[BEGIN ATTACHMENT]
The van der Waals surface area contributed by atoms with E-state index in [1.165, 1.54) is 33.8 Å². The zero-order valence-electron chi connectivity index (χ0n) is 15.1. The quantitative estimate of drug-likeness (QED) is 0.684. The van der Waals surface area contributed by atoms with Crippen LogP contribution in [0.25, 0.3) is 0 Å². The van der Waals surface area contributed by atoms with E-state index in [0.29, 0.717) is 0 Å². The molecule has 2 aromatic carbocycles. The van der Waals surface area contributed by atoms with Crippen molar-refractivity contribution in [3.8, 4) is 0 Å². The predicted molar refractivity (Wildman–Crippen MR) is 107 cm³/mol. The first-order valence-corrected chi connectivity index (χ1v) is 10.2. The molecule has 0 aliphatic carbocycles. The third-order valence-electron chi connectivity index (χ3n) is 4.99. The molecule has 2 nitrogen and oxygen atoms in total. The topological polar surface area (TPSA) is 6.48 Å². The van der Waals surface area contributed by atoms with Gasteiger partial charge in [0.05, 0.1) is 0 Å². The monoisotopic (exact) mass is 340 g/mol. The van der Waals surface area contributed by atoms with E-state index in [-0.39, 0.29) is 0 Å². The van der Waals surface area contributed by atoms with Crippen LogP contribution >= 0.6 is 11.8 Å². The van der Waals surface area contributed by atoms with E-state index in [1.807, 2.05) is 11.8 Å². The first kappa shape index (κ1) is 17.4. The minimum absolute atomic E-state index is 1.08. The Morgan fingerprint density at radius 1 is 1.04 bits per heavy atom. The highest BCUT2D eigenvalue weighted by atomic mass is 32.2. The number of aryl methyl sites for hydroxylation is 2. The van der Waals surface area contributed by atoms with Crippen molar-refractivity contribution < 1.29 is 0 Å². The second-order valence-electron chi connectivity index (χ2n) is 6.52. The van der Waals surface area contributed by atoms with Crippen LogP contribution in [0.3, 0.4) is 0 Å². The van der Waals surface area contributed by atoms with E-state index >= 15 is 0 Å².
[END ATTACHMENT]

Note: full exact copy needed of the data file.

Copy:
The van der Waals surface area contributed by atoms with E-state index in [1.165, 1.54) is 33.8 Å². The zero-order valence-electron chi connectivity index (χ0n) is 15.1. The quantitative estimate of drug-likeness (QED) is 0.684. The van der Waals surface area contributed by atoms with Crippen LogP contribution in [0.25, 0.3) is 0 Å². The van der Waals surface area contributed by atoms with E-state index in [0.29, 0.717) is 0 Å². The molecule has 2 aromatic carbocycles. The van der Waals surface area contributed by atoms with Crippen molar-refractivity contribution in [3.8, 4) is 0 Å². The predicted molar refractivity (Wildman–Crippen MR) is 107 cm³/mol. The first-order valence-corrected chi connectivity index (χ1v) is 10.2. The molecule has 0 aliphatic carbocycles. The third-order valence-electron chi connectivity index (χ3n) is 4.99. The molecule has 2 nitrogen and oxygen atoms in total. The topological polar surface area (TPSA) is 6.48 Å². The van der Waals surface area contributed by atoms with Gasteiger partial charge in [0.05, 0.1) is 0 Å². The monoisotopic (exact) mass is 340 g/mol. The van der Waals surface area contributed by atoms with E-state index in [-0.39, 0.29) is 0 Å². The van der Waals surface area contributed by atoms with Crippen LogP contribution >= 0.6 is 11.8 Å². The van der Waals surface area contributed by atoms with E-state index in [1.807, 2.05) is 11.8 Å². The first kappa shape index (κ1) is 17.4. The minimum absolute atomic E-state index is 1.08. The Morgan fingerprint density at radius 1 is 1.04 bits per heavy atom. The highest BCUT2D eigenvalue weighted by atomic mass is 32.2. The number of aryl methyl sites for hydroxylation is 2. The van der Waals surface area contributed by atoms with Crippen molar-refractivity contribution < 1.29 is 0 Å². The second-order valence-electron chi connectivity index (χ2n) is 6.52. The van der Waals surface area contributed by atoms with Crippen LogP contribution in [0.3, 0.4) is 0 Å². The van der Waals surface area contributed by atoms with E-state index >= 15 is 0 Å².